The highlight of this parable is God’s grace to Lazarus. He may have been invisible to the rich man, but he was never invisible to God. Incidentally, Lazarus’s name means “the one who God helps.”
So do not fall into the trap of questioning whether or not you’re doing enough for the poor and how that will impact you for eternity. This is a parable about what God is up to—right here, right now.
Jesus is revealing his gracious concern for every single person who suffers sickness, hunger, and death. Jesus is paying attention to the people whose names are not known; who have no voice, and no ability to help themselves. Jesus is paying attention to people who are suffering and dying of the blissful ignorance of those who have the means to show mercy, but simply do not.
The life we all are desperate for in this broken world is not found in the places of wealth, privilege, and power—where blissful ignorance runs amok. The TV preachers and bestselling “Christian” authors continue to perpetuate this false teaching that Christ’s love and prosperity go hand-in-hand.
So often, we look for Jesus inside our lives when we should be looking for him outside our lives. You can be the most devout Christian there is in terms of your prayer life, going to church, learning the Bible, and even giving offerings. But Jesus shall remain a stranger to you if are not present among the people who need him most—because they have nothing else, and no one else… This is where grace happens.
So think about at all the stuff you spend money on. If you’re like me, you spend a lot of money on things that you think will bring you joy, but they don’t.
What would your life be like if you were to give away even a tenth of the money and energy you spend on yourself? Like if you took a tenth of the money you spend on entertainment or eating out—and donate it to the food bank or ELCA World Hunger? What do you have that you could give away—and change someone’s life forever?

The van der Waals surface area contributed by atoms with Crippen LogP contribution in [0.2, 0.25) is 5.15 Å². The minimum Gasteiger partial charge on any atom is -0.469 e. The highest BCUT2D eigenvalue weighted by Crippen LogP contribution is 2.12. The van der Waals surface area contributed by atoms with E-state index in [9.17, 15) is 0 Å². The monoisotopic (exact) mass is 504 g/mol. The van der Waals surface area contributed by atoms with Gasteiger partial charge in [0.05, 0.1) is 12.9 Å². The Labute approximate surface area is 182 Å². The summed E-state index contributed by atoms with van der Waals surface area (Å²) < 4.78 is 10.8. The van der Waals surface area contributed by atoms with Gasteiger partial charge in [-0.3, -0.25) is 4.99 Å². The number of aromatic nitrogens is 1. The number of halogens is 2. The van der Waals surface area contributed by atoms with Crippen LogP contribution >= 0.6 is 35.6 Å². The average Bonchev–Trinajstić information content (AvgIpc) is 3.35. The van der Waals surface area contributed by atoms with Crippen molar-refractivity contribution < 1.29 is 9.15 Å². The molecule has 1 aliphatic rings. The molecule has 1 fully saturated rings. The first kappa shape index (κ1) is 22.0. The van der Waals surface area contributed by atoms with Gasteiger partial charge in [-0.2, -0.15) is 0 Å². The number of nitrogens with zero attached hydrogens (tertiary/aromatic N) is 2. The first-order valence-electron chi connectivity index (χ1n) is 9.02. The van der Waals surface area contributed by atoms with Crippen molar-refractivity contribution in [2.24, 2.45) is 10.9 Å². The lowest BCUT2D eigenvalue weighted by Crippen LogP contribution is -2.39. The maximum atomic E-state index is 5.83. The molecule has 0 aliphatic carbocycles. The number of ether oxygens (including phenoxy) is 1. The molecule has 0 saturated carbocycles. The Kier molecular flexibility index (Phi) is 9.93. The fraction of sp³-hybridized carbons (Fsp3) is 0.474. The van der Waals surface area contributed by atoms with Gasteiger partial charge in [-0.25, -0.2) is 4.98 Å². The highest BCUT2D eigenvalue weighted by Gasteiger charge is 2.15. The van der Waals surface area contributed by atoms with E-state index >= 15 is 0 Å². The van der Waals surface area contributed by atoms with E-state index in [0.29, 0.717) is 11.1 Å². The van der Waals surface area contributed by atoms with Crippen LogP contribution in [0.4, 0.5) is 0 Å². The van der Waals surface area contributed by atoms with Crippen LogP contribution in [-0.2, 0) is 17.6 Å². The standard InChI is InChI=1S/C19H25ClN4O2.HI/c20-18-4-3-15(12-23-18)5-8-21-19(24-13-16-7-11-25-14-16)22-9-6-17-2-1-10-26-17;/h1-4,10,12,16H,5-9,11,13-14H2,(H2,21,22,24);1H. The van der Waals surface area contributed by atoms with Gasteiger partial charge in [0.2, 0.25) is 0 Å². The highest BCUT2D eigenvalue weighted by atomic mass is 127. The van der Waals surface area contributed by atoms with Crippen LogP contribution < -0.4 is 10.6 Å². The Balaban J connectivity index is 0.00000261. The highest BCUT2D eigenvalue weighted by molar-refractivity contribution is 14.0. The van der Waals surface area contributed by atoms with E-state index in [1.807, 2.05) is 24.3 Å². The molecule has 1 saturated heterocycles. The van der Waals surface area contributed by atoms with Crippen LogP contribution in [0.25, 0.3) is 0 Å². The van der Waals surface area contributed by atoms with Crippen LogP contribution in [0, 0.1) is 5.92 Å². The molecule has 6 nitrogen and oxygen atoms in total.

I know I bad-mouthed smartphones—but what if you simply paid more attention to the people around you—and talked to them? What if you took a tenth of your screen time and called up someone who’s hurting; fix them a meal, or send a card?
Looking out in this congregation, I know there’s people who love to travel like me. What if we took a missions trip together? Would you dare give away your precious vacation time?
Think about the people who serve you—have you thanked them? Do you know their names? Do you know what’s happening in their lives? What their dreams are?
Put it all together, the challenge and the opportunity here is to invest yourself into the economy of amazing grace. There aren’t haves and have-nots in God’s kingdom. People aren’t treated as disposable and tossed away to die. In God’s kingdom, we belong to each other—so that when you fall down, someone is there to lift you up. In God’s kingdom, lasting joy comes in giving your hands and your stuff so that everyone is sheltered, clothed, fed, and loved. In God’s kingdom, people are more important than possessions—and privilege is following Jesus as his disciples.